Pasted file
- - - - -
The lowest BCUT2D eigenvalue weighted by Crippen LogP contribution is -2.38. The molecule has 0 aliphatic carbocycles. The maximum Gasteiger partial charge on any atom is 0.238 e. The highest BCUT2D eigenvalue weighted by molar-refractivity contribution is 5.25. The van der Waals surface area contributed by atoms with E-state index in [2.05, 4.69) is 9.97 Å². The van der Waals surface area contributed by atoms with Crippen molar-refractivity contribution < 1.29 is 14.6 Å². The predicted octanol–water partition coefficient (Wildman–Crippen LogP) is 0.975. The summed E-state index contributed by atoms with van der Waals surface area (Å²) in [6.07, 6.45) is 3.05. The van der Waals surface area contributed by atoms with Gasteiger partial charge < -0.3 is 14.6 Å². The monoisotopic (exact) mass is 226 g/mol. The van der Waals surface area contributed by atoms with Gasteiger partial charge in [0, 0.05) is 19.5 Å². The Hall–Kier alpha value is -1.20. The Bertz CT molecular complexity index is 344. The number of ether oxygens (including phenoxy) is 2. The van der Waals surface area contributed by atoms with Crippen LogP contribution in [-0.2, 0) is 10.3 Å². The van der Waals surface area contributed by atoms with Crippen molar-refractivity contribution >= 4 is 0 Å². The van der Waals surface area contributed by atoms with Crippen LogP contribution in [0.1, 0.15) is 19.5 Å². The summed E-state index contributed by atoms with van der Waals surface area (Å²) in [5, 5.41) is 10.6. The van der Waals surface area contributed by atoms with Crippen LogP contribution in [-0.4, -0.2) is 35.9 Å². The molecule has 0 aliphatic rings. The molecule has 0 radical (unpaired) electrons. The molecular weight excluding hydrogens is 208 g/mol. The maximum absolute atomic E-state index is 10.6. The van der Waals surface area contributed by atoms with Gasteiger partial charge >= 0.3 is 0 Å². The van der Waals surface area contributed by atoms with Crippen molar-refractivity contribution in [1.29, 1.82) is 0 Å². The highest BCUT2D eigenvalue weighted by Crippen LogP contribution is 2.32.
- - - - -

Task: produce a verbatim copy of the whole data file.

The lowest BCUT2D eigenvalue weighted by Crippen LogP contribution is -2.38. The molecule has 0 aliphatic carbocycles. The maximum Gasteiger partial charge on any atom is 0.238 e. The highest BCUT2D eigenvalue weighted by molar-refractivity contribution is 5.25. The van der Waals surface area contributed by atoms with E-state index in [2.05, 4.69) is 9.97 Å². The van der Waals surface area contributed by atoms with Crippen molar-refractivity contribution < 1.29 is 14.6 Å². The predicted octanol–water partition coefficient (Wildman–Crippen LogP) is 0.975. The summed E-state index contributed by atoms with van der Waals surface area (Å²) in [6.07, 6.45) is 3.05. The van der Waals surface area contributed by atoms with Gasteiger partial charge < -0.3 is 14.6 Å². The monoisotopic (exact) mass is 226 g/mol. The van der Waals surface area contributed by atoms with Gasteiger partial charge in [0, 0.05) is 19.5 Å². The Hall–Kier alpha value is -1.20. The Bertz CT molecular complexity index is 344. The number of ether oxygens (including phenoxy) is 2. The van der Waals surface area contributed by atoms with Crippen LogP contribution in [-0.2, 0) is 10.3 Å². The van der Waals surface area contributed by atoms with Crippen molar-refractivity contribution >= 4 is 0 Å². The van der Waals surface area contributed by atoms with Crippen LogP contribution in [0.1, 0.15) is 19.5 Å². The summed E-state index contributed by atoms with van der Waals surface area (Å²) in [5, 5.41) is 10.6. The van der Waals surface area contributed by atoms with Crippen LogP contribution in [-0.4, -0.2) is 35.9 Å². The molecule has 0 aliphatic rings. The molecule has 0 radical (unpaired) electrons. The molecular weight excluding hydrogens is 208 g/mol. The maximum absolute atomic E-state index is 10.6. The van der Waals surface area contributed by atoms with Gasteiger partial charge >= 0.3 is 0 Å². The van der Waals surface area contributed by atoms with Crippen molar-refractivity contribution in [1.29, 1.82) is 0 Å². The highest BCUT2D eigenvalue weighted by Crippen LogP contribution is 2.32.